Violence Against Women

Interim Place

For over 31 years, Interim Place has been providing shelter and support services for women and children in Peel Region who face violence. In that time, Interim Place has assisted well over 38,000 women and children find safety, heal and build new lives free of abuse.

Interim Place’s goal is to end violence against women through responsive, accessible services and supports; public education; and action and advocacy to address the social, economic and political conditions that create violence in the lives of women and children.  All of Interim Place’s services are free and confidential.  They include:

  • Shelter services
  • Crisis support and counseling services for women and children
  • Safety planning
  • Information and referral assistance in areas such as housing, income support and employment training
  • Support and advocacy with legal matters including Family, Criminal, Landlord and Tenant, Criminal Injuries, Workers Compensation, Employment Insurance, Income Support Appeals, and Immigration Law Assistance
  • Social, recreational, and educational groups and programs for women and children
  • Practical assistance and help with obtaining food, clothing, legal documentation, healthcare, and daycare

Statistics

One of the statistics that I have personally been impacted by while working in the area of violence against women is that Interim Place (where I volunteer in Peel Region) operates 2 shelters that house a total of 54 beds for women and their children fleeing violence…and those shelters almost always operate at capacity. This is in addition to the hundreds of women that access community outreach programs but do not come to stay at a shelter. The need for support is undeniable.

The Peel Committee Against Women Abuse provides an overview of national statistics related to violence against women at http://www.pcawa.org/wap3.php.

It is also important to note that violence against women is taking place at an alarming rate globally. Amnesty International reports that at least one out of every three women has been beaten, forced into sex or otherwise abused in her lifetime. The World Health Organization has reported that up to 70% of female murder victims are killed by their male partners. Compounding these statistics are the statistics on the number of children that are impacted by this violence.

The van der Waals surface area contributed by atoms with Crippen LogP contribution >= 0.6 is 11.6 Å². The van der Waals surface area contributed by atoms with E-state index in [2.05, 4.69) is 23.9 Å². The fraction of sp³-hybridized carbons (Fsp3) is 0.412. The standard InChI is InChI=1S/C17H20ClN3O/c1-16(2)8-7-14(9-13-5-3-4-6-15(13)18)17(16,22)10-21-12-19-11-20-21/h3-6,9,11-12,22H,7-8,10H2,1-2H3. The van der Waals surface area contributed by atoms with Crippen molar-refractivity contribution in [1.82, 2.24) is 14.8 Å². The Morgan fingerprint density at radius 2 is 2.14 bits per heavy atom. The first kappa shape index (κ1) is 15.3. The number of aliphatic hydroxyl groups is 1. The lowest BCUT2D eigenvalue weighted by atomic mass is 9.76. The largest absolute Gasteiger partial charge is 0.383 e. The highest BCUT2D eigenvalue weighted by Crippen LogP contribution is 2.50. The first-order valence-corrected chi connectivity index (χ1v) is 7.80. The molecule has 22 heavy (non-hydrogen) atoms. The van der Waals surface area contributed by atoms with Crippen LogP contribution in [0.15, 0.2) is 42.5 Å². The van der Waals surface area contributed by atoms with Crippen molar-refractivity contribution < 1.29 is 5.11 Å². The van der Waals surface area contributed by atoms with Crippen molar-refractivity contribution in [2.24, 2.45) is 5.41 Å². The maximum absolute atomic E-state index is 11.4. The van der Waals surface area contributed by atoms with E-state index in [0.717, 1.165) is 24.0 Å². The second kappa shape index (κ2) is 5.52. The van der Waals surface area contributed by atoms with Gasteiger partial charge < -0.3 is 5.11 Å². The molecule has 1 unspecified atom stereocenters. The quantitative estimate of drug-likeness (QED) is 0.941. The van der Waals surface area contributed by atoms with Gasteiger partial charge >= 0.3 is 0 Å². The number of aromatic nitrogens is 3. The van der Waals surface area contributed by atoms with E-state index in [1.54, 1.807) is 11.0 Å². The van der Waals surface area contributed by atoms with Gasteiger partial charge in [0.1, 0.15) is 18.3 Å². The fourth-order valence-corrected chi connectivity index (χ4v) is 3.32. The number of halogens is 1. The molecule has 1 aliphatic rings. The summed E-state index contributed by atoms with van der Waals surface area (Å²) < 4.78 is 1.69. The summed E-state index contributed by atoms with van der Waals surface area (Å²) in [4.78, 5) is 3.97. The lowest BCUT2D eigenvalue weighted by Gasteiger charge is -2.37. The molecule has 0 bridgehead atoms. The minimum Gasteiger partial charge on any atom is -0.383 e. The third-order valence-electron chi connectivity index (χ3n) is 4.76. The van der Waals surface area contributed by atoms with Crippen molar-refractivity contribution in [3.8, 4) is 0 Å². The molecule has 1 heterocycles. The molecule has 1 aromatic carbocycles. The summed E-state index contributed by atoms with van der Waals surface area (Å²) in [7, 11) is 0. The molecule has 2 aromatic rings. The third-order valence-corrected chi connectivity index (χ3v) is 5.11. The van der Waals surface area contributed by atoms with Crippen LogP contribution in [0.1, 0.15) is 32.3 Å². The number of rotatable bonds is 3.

While these statistics tell a difficult story, we are coming to a more fulsome understanding of the factors that affect the prevalence of violence against women, and local, national, and international organizations are committed to ensuring that effective prevention initiatives and response services are in place. With awareness and action, the realities of women facing violence can change.

Impact

It is extremely difficult to comprehensively quantify the socio-economic impact of violence against women. We do know that women victims of violence are almost twice as likely as male victims to be physically injured and six times more likely to seek medical attention. In Statistics Canada’s 2006 Report, “Measuring Violence Against Women”, it was reported that 29% of women that experienced spousal violence took time off from their daily activities; 13% received medical attention; 10% were hospitalized; and 34% feared for their lives. It was also reported that over a 5 year period, 258,000 Canadian children were aware of spousal violence against their mother: in half of the incidents witnessed by children the woman was injured and in half of the incidents the woman feared her life was in danger. Children who grow up in families where there is intimate partner violence may suffer a range of behavioural and emotional disturbances that can be associated with the perpetration or experiencing of violence later in life. In addition, intimate partner violence has also been associated with higher rates of infant and child mortality and morbidity. (Source: World Health Organization)

The economic impact of violence against women in Canada was estimated in one study to be as high as $4.2 billion annually when criminal justice, compensation, medical costs, the costs of shelters and other services, and lost productivity were taken into account.

There are many other important impacts that are extremely difficult to measure such as the psychological effects of violence against women and the lost potential of women to have positive socio-economic impact when they are focused on issues of safety and security for themselves and their children.